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Fuel pump prices to be investigated by the Competition and Markets Authority



The Competition and Markets Authority (CMA) is to conduct “a swift high-level review of competition in the fuel retail market”.

The move comes after a request from the business secretary Kwasi Kwarteng.

In a letter to the CMA, Mr Kwarteng said that following a 5p per litre cut in fuel duty in March the British public are frustrated that support for drivers “does not always appear to have been passed through to forecourt prices and that in some towns, prices remain higher than in similar, nearby towns”.

He said: “There remains widespread concern about the pace of the increase in prices at the forecourt and, that prices may not fall as much or as fast as they rise.”


According to data from Experian Catalist, the average price of petrol in the UK on Monday 13 June was 185.4p per litre whilst the price for a litre of diesel averaged 190.43p, both record highs.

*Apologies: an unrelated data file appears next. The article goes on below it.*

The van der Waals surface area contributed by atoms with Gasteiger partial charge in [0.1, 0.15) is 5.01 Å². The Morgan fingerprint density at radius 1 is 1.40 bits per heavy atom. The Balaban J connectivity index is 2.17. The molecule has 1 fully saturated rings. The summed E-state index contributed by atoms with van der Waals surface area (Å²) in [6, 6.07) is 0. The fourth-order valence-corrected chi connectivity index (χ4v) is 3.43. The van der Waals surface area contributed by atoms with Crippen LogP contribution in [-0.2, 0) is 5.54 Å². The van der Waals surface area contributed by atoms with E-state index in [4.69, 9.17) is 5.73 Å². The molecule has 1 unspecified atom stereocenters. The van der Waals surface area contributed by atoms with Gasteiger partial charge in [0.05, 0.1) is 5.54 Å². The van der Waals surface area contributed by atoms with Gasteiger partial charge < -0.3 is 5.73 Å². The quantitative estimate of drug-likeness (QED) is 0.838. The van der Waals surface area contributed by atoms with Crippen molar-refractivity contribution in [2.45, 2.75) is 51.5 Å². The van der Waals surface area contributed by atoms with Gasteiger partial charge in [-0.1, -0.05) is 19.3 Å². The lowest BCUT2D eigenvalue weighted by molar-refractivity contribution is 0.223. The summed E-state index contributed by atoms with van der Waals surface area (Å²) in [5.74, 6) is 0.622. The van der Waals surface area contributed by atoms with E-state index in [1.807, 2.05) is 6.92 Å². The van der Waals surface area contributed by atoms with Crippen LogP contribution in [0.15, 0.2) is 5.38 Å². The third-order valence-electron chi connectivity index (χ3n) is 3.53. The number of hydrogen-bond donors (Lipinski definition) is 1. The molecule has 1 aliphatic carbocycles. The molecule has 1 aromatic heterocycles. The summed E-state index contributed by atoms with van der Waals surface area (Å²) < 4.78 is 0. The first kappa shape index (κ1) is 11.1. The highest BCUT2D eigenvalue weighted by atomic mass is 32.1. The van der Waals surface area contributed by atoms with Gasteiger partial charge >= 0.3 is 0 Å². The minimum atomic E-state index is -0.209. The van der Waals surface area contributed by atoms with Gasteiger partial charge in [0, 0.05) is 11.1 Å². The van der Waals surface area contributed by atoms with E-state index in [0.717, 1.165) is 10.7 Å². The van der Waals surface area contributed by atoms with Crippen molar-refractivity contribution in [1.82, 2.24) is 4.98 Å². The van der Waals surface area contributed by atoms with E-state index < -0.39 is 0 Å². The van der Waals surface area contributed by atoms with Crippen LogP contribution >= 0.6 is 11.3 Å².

The CMA is expected to deliver its initial findings by 7 July 2022. Mr Kwarteng has also asked the CMA to undertake “a longer-term market study under the Enterprise Act 2002, to explore whether the retail fuel market has adversely affected consumer interests”.

Steve Gooding, Director of the RAC Foundation, said: “We all know who is paying rocketing pump prices: millions of drivers and businesses, many of whom are being stretched to financial breaking point. But who exactly is making money and are they doing so fairly? Whether it turns out to be the oil companies, speculators or the retailers it’s high time for the CMA to shed some light on an industry whose finances are, to most of us, about as transparent as a barrel of crude.


“While the CMA will hopefully clarify who’s profiting from these record prices let’s not forget that almost half of what we fork out on the forecourt goes straight into the chancellor’s coffers.


“Having decided to take a slice of the oil companies’ profits surely now the chancellor should share some of his own windfall gains from VAT on fuel with the hard-pressed consumers who’ve been paying it.”

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